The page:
Why is Kim Yong Chol Still Pyongyang’s Choice for US-DPRK Relations?
Kim Yong Chol has arrived in Washington to meet with Secretary of State Pompeo and President Trump. Ever since North Korea’s shift to diplomatic rapprochement with South Korea and the United States in 2018, Kim Yong Chol has been one of the primary officials to represent Pyongyang. He is to proffer Kim Jong Un’s official invitation to Trump for a second summit. This will be Kim’s second trip to DC in under a year and the first time a North Korean has stayed in DC overnight since Jo Myong Rok’s visit in 2000. Kim visited the United States ahead of the first US-DPRK summit in May 2018 and had lead roles in both Secretary Pompeo’s earlier trips to Pyongyang in July and October.
While tolerated at first, there is a growing consensus in the United States that Kim Yong Chol’s continued role in US-DPRK relations is counterproductive. His US trip resulted in getting the first summit back on after a brief cancellation, but his handling of US-DPRK relations has been inconsistent. His July meeting with Pompeo did not go well—Pompeo was on the ground in North Korea for approximately 30 hours and his talks with Kim Yong Chol were reported to be uncomfortable and tense. Pompeo was not given an audience with Kim Jong Un and after leaving Pyongyang, North Korea chastised the US for making “gangster-like demands.” The US side was thrown off by this reception so soon after the positive experience of the Singapore Summit. Pompeo’s October trip was salvaged because he was able to meet with Kim Jong Un directly. During that round of meetings, Kim Yong Chol only attended the introductions and the post-meeting dinner. Instead, Kim Yo Jong, Kim Jong Un’s younger sister, acted as Kim Jong Un’s deputy for the substantive meeting with Pompeo. At that meeting, Kim Jong Un reportedly apologized to Pompeo for not having met him in July. Combined with Kim’s exclusion from the substantive parts of the engagement, Kim Jong Un may have been admonishing his “right hand man” and contemplating a change of representative.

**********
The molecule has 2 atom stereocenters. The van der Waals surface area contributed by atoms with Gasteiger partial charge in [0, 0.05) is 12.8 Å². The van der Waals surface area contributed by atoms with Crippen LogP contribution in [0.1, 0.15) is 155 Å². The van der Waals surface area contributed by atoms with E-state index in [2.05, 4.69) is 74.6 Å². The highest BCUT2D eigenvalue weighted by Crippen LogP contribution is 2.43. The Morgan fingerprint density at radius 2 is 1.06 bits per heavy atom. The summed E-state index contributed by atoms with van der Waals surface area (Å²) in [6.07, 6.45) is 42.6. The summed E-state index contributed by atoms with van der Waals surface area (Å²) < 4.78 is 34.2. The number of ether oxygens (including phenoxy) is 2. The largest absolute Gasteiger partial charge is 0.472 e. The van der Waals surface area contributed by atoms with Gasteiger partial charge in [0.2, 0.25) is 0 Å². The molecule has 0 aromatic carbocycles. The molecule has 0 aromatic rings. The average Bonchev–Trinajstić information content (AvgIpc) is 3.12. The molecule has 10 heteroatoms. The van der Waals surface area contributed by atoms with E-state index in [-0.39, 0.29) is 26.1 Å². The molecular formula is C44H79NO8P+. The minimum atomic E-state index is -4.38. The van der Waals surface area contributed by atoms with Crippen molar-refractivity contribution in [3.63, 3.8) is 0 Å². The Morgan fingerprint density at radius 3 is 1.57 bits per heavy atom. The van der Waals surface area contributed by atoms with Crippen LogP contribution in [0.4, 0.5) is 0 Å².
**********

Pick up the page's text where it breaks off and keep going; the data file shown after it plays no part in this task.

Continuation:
The United States would certainly much rather deal with a different North Korean at this point. The inclusion of Kim Yong Chol in US-DPRK relations has always been a somewhat polarizing choice. He is the director of the United Front Department (UFD), which is the department of the Central Committee of the Workers’ Party of Korea that handles policy and relations with South Korea (and to an extent, China), though previous UFD directors have waded into North Korea’s US policy. He has a long history of participating in inter-Korean military negotiations and has been involved in US relations before, but he is not a trained diplomat and there are other, much more seasoned diplomatic professionals in North Korea’s leadership circles, such as Director of the International Affairs Department Ri Su Yong, Foreign Minister Ri Yong Ho, and Vice Foreign Minister Choe Son Hui, who would be appropriate and perhaps more amenable to the United States.
In addition to his credentials, Kim Yong Chol has long been a controversial character. He is the notorious North Korean “spymaster”—a reputation that he seems to embrace. His former role as head of the Reconnaissance General Bureau (RGB) links him to planning and execution of the deadly attack on the ROK naval vessel, Cheonan, in 2010, the 2014 Sony cyber hack, and to North Korea’s cyber capabilities, which have stolen millions of dollars from global financial institutions and harassed the ROK government. He is on sanctions lists in both the United States and South Korea.
And yet, Kim Yong Chol is back in Washington. Why is he still taking a prominent role in engaging with the United States? What purpose does Kim Jong Un have for continuing to include Kim Yong Chol in sensitive negotiations, especially since his presence may antagonize more than not? The simple answer may be that Kim Jong Un still sees value in putting him forward to carry his message to the United States. It is important to understand what Kim Yong Chol does for Kim Jong Un.